Monday, May 23, 2022

San Marzano Tomatoes Make a Best-Ever Vegan Soup

"You say tomato, I say tomato" say Ella Fitzgerald and Louis Armstrong in their classic song about lovers who can't even agree on how to pronounce everyday words like "tomato" and "potato." But today pronunciation isn't the only issue when it comes to "tomato."

Recently, I was brought up-close-and-personal with a controversy that is raging in the culinary world. 

When is a San Marzano tomato a real San Marzano tomato? 

Widely regarded as the best-of-the-best, low-acid San Marzano tomatoes are so prized they have been given a D.O.P. designation along with Italy's other prized food products like Basilico Genovese, Acute Balsamic di Reggio Emilia and Grand Padang cheese, to name a few. 

Officially the tomatoes are called Pomodoro San Marzano Dell'Agro Sarmese-Nocerino D.O.P.   "D.O.P" means "Denominazionedi Origins Protetta" or "Protected Designation of Origin." In the EU, if a can of tomatoes says "San Marzano," the D.O.P. seal must also be visible on the label to confirm that the tomatoes and sauce inside are guaranteed to have been grown in San Marzano and harvested and packaged according to the designation (more about that later).

That seems simple enough. If the label says "San Marzano," then it must be "San Marzano D.O.P." But not so fast. 

In the United States, "D.O.P." has no meaning. U.S. domestic producers can say "San Marzano" if the seeds are from that tomato strain. So it's buyer beware. If you want a San Marzano experience in the U.S., look for "D.O.P." 

Why are San Marzano tomatoes so highly regarded?

Grown within sight of Mount Vesuvius in the Agro Sarnese-Nocerino region near Naples, the tomatoes develop their delicate flavor, sweetness and low-acidity in the rich volcanic soil, under the ever-present southern Italian sun. To receive the D.O.P designation, the tomatoes must also be handpicked, steamed, peeled and combined with sauce made from San Marzano tomatoes. 

At the Wednesday Santa Monica Farmers Market, one enterprising farmer had identified his fresh tomatoes as "Sanmarzano." He might have found San Marzano seeds, but his Southern California tomatoes do not have the benefit of the Agro Sarnese-Nocerino terroir. 


The tomatoes are always packaged whole. If you see a label that says San Marzano "cherry tomatoes" or "diced tomatoes," that product might be of good quality but if you want a D.O.P. experience, look for that D.O.P. 

To purchase San Marzano D.O.P. products, search online. I found authentic products on Amazon, Supermarket Italy, Etaly and other online retailers and even many supermarkets like Ralph's and Von's as well as Italian shops and specialty food stores. Try Cost Plus World Market as well.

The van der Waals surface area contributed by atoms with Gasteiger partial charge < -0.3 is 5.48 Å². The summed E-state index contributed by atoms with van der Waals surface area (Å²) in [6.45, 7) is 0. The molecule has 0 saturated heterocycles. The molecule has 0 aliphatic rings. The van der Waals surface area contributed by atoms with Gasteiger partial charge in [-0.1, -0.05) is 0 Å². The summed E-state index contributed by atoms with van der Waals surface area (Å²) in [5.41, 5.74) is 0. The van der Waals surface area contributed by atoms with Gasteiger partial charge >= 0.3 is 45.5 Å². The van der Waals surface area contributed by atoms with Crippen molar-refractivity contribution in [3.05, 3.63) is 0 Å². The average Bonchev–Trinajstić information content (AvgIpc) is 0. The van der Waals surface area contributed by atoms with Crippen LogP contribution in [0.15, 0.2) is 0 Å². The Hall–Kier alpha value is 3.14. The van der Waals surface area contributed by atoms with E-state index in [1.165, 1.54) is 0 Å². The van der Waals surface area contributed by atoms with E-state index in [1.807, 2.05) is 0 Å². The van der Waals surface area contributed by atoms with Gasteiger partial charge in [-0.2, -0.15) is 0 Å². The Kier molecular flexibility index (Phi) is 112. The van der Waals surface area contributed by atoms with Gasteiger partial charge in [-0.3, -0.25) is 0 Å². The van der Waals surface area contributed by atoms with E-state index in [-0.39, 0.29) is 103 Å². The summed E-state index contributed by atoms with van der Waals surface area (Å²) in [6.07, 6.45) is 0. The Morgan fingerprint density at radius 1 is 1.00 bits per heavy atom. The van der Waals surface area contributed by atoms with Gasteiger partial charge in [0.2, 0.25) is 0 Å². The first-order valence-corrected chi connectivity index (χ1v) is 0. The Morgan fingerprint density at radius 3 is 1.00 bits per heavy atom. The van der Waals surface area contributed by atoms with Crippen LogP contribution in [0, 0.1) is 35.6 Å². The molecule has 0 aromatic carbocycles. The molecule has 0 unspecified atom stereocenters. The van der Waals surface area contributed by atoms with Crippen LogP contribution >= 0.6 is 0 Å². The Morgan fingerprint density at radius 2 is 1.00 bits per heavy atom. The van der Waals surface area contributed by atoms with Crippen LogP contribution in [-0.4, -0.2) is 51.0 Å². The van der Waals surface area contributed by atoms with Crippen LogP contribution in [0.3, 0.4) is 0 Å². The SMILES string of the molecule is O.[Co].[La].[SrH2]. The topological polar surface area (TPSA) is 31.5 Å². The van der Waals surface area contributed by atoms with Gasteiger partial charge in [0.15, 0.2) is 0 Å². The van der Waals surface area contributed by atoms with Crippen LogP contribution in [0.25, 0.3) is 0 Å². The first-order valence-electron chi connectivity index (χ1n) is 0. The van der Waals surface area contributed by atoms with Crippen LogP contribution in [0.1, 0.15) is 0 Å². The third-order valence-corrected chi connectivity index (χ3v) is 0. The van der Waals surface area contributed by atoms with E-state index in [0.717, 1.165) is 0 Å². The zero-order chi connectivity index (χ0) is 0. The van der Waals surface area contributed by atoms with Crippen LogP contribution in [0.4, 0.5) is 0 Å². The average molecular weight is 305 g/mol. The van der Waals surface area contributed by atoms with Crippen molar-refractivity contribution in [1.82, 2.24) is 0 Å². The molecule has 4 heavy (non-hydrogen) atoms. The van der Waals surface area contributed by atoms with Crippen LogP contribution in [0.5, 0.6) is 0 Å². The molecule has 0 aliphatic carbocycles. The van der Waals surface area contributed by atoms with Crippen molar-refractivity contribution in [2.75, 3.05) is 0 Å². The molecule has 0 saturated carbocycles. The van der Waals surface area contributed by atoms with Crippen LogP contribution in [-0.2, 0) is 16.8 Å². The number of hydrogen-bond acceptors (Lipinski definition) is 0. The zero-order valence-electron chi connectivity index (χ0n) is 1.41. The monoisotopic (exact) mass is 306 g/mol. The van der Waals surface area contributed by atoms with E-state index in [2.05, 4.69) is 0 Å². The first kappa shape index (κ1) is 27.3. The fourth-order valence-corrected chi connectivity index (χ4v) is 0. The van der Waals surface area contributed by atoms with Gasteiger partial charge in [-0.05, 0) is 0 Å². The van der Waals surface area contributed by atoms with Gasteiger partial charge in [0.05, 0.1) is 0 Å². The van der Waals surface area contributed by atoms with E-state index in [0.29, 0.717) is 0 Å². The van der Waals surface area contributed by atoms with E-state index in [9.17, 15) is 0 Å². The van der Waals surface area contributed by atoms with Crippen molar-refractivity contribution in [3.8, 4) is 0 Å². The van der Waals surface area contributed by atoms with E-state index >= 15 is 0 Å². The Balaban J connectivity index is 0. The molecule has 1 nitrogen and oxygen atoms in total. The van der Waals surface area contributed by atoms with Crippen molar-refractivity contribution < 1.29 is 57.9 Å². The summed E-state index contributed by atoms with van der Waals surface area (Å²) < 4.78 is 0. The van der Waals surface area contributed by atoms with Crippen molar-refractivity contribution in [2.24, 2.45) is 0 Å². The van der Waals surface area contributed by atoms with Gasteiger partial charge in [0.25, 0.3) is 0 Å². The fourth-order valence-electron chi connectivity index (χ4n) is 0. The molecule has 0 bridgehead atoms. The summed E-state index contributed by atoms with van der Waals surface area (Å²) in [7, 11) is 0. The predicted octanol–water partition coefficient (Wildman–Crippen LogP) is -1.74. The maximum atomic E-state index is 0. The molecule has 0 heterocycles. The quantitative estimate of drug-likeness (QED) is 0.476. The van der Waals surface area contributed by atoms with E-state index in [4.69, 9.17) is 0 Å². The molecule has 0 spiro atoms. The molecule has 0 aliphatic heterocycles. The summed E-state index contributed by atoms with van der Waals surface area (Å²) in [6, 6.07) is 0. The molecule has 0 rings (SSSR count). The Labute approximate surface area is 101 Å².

Please send me recipes and photographs when you make your delicious dishes using Pomodoro San Marzano Dell'Agro Sarmese-Nocerino D.O.P. and I will submit your recipe to enter a contest to win a gift basket of these wonderful D.O.P. San Marzano tomatoes.


The tomatoes I used were provided courtesy of the Consorzio di Tutela del Pomodoro San Marzano dell’Agro Sarnese-Nocerino DOP and ANICAV.

San Marzano Tomatoes-Garbanzo Bean and Vegetable Soup

I knew about San Marzano tomatoes but had never cooked with them because I have used my own roasted tomatoes and tomato sauce. When I was offered several cans of San Marzano tomatoes, I was very happy. I quickly made a favorite recipe, tomato-garbanzo bean and vegetables soup. The result was excellent. The tomatoes thickened the soup and added a layer of flavor that made me a fan.

Please try my recipe and track down authentic San Marzano tomatoes D.O.P. Enjoy!


Cut all vegetables into pieces the size of a garbanzo bean.

Use homemade stock. I keep my vegetable stock in the freezer so its available whenever I want to make soup.

Serves: 4

Time to Prepare: 30 minutes

Time to Cook: 60 minutes

Ingredients

1 medium carrot, washed, peeled, ends trimmed

1 small yellow onion, washed, peeled, ends trimmed 

2 cups kale, washed, stems removed

1/2 cup corn kernels (when in season)

1/2 cup Italian parsley, washed, stems removed

1/2 cup celery hearts and small leaves (celery hearts have more flavor)

1 cup broccoli florets, washed

2 cups green cabbage, preferably Savoy, ribs removed and chopped separately from leaves

6 shiitake mushrooms, washed, pat dried

1 cup canned garbanzo beans with liquid 

2 cups San Marzano tomatoes and sauce 

4 cups stock, preferably homemade

2 oz cheese rind (optional)

2 tablespoons olive oil

Sea salt and freshly ground black pepper to taste

Directions

Season olive oil with sea salt and pepper and heat over a medium flame.

Add all vegetables except the garbanzo beans and liquid and San Marzano tomatoes and liquid.

Stir well and soften. Do not brown. 10-15 minutes.

Add garbanzo beans with liquid and stir.

Add San Marzano tomatoes and sauce and stir.

Add stock and stir.

Add cheese rind (optional).

Simmer uncovered 30 minutes.

Taste and adjust seasoning and continue simmering if needed.

Served hot with crusty bread and a tossed green salad

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